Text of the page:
The old, red brick Rosalie Sugarmill is just a shell now, a ghost standing quietly south of Alexandria among the pecan trees and oaks of Rosalie Plantation. Built in the 19th century, it is structurally stable, but in need of restoration. What is that extraordinary something which can bring it back to life? Music! Extraordinary chamber music will fill the Sugarmill in May with the inaugural Sugarmill Music Festival. Top classical musicians from across Louisiana and beyond will perform seven concerts in three days, from Friday, May 13th through Sunday, May 15th.
The Festival is modeled on top classical music festivals across the country–such as the famous Aspen Music Festival–but there is nothing like this anywhere in the region. And, there is no place more interesting for such an event than the Rosalie Sugarmill. Lovers of great music will come from all around to be in this special place for this amazing event.
Rosalie Plantation has a history of hosting classical music. It was a retreat for Maestro William Kushner decades ago as he established regional symphony orchestras in Lake Charles and Alexandria. Owners Hope and Tom Norman always welcomed their friend, who often brought great players with him for scheduled, or sometimes impromptu, performances. The music they produced is legendary.
Kermit Poling, Lin He and Paul Christopher are among the modern-day greats who will perform at the Festival along with Elizabeth O’Bannon, John De Chiaro and an 11-year-old gold medal pianist named Antonio Ajero, who is traveling in from Texas for the occasion. Douglas Bakenhus, Masahito Kuroda, Mark Thompson, Elena Bogaczova, Dennette McDermott and so many more will perform, including Alexandria’s own Young Artists Chamber Orchestra, a seven-member ensemble of local high school students who have played to national acclaim.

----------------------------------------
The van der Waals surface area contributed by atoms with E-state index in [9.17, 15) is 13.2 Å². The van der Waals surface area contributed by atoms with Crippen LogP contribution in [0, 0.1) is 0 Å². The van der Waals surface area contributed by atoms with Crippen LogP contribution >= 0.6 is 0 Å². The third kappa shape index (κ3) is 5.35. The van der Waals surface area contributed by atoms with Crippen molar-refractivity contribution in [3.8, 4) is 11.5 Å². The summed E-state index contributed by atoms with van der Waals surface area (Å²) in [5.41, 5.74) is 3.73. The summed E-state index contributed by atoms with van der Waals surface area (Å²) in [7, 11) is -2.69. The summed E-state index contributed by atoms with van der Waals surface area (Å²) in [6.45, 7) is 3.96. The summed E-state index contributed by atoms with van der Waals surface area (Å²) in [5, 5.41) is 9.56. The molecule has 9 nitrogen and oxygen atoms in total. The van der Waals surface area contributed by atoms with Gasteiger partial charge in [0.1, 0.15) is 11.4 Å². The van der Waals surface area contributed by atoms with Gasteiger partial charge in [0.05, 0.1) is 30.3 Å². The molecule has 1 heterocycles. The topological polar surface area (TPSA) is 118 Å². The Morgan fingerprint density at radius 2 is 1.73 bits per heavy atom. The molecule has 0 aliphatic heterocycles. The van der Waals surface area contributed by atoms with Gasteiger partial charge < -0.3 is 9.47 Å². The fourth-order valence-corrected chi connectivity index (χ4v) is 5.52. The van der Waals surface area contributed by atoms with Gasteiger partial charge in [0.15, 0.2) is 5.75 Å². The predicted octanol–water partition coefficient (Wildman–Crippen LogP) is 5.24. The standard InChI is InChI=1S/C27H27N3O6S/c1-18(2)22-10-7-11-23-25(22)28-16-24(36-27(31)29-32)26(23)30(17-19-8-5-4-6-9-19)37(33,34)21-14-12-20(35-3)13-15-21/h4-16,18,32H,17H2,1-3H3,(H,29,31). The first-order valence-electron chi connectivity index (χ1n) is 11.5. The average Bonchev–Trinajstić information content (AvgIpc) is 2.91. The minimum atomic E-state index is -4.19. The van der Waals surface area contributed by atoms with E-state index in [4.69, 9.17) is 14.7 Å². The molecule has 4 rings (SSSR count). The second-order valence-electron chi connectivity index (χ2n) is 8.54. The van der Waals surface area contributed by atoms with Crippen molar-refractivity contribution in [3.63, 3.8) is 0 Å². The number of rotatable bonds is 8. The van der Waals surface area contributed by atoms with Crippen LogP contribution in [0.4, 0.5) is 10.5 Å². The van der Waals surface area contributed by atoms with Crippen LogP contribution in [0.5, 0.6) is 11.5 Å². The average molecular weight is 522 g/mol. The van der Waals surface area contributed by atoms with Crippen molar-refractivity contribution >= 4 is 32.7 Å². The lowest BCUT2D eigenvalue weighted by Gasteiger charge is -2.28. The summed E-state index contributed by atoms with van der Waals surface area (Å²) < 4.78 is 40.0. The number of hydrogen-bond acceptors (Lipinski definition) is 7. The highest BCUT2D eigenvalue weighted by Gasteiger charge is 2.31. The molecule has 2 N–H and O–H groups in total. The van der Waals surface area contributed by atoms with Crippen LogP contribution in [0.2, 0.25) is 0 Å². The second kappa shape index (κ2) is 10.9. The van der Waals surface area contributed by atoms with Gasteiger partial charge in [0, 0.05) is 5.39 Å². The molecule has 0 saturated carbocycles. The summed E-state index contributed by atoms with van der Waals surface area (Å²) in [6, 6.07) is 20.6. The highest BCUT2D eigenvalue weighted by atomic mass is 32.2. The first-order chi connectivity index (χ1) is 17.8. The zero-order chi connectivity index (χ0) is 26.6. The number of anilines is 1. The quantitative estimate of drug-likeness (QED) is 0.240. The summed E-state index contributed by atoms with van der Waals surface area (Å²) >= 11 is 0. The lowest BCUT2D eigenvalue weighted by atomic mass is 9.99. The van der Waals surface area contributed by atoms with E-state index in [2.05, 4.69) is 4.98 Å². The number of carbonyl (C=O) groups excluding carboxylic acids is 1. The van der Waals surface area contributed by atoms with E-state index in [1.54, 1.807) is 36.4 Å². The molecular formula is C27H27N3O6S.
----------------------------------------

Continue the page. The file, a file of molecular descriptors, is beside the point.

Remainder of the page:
Like all great classical musical festivals, the Sugarmill Music Festival will have a scholarly component, too, including a master class for string players, two panel discussions, and an architectural tour of the Sugarmill. Complete program notes for every performance are being produced by local music scholar Jackson Harmeyer.
The Festival is a production of local private nonprofit CreativeSurge Louisiana, formed in 2015 for just this purpose. Sponsors and patrons have underwritten the initial expenses, while tickets, merchandise sales, and concessions will ensure the Festival’s continuance and vitality. The vision is to bring extraordinary chamber music to Central Louisiana annually as well as new life and visibility to the remarkable Rosalie Sugarmill.
Churches, civic groups and others are encouraged to come together and erect a social tent onsite as their Festival home. Information is available at www.sugarmillmusicfestival.org and the Sugarmill Music Festival Facebook page.